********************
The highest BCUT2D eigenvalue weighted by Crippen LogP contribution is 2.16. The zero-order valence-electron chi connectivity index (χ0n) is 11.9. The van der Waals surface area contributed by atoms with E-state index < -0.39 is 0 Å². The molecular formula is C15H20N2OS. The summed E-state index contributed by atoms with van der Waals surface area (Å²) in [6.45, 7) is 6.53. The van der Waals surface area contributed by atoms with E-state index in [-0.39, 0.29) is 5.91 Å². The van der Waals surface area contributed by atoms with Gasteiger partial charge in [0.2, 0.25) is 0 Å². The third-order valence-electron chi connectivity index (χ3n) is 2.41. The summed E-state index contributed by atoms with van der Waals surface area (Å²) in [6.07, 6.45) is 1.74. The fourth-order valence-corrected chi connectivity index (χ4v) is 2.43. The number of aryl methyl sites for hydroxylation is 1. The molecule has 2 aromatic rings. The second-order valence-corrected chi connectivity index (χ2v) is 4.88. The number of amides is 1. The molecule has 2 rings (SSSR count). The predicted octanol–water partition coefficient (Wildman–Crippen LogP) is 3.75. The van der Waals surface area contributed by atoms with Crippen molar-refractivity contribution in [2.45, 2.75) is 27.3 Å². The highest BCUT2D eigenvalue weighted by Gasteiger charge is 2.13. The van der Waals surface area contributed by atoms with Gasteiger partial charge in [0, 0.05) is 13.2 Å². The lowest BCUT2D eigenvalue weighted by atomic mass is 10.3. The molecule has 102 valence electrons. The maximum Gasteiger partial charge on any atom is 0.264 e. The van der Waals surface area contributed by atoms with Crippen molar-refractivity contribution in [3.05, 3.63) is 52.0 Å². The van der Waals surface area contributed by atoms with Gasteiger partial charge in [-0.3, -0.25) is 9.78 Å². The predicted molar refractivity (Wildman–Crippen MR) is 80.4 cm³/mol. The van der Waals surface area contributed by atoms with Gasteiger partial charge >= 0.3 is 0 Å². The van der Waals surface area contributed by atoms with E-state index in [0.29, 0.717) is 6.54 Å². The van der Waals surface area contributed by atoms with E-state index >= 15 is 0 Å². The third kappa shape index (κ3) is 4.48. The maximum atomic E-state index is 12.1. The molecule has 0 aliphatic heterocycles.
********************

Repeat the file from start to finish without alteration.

The highest BCUT2D eigenvalue weighted by Crippen LogP contribution is 2.16. The zero-order valence-electron chi connectivity index (χ0n) is 11.9. The van der Waals surface area contributed by atoms with E-state index < -0.39 is 0 Å². The molecular formula is C15H20N2OS. The summed E-state index contributed by atoms with van der Waals surface area (Å²) in [6.45, 7) is 6.53. The van der Waals surface area contributed by atoms with E-state index in [-0.39, 0.29) is 5.91 Å². The van der Waals surface area contributed by atoms with Gasteiger partial charge in [0.2, 0.25) is 0 Å². The third-order valence-electron chi connectivity index (χ3n) is 2.41. The summed E-state index contributed by atoms with van der Waals surface area (Å²) in [6.07, 6.45) is 1.74. The fourth-order valence-corrected chi connectivity index (χ4v) is 2.43. The number of aryl methyl sites for hydroxylation is 1. The molecule has 2 aromatic rings. The second-order valence-corrected chi connectivity index (χ2v) is 4.88. The number of amides is 1. The molecule has 2 rings (SSSR count). The predicted octanol–water partition coefficient (Wildman–Crippen LogP) is 3.75. The van der Waals surface area contributed by atoms with Crippen molar-refractivity contribution in [2.45, 2.75) is 27.3 Å². The highest BCUT2D eigenvalue weighted by Gasteiger charge is 2.13. The van der Waals surface area contributed by atoms with Gasteiger partial charge in [0, 0.05) is 13.2 Å². The lowest BCUT2D eigenvalue weighted by atomic mass is 10.3. The molecule has 102 valence electrons. The maximum Gasteiger partial charge on any atom is 0.264 e. The van der Waals surface area contributed by atoms with Crippen molar-refractivity contribution in [3.05, 3.63) is 52.0 Å². The van der Waals surface area contributed by atoms with Gasteiger partial charge in [-0.3, -0.25) is 9.78 Å². The predicted molar refractivity (Wildman–Crippen MR) is 80.4 cm³/mol. The van der Waals surface area contributed by atoms with Gasteiger partial charge >= 0.3 is 0 Å². The van der Waals surface area contributed by atoms with E-state index in [0.29, 0.717) is 6.54 Å². The van der Waals surface area contributed by atoms with E-state index >= 15 is 0 Å². The third kappa shape index (κ3) is 4.48. The maximum atomic E-state index is 12.1. The molecule has 0 aliphatic heterocycles.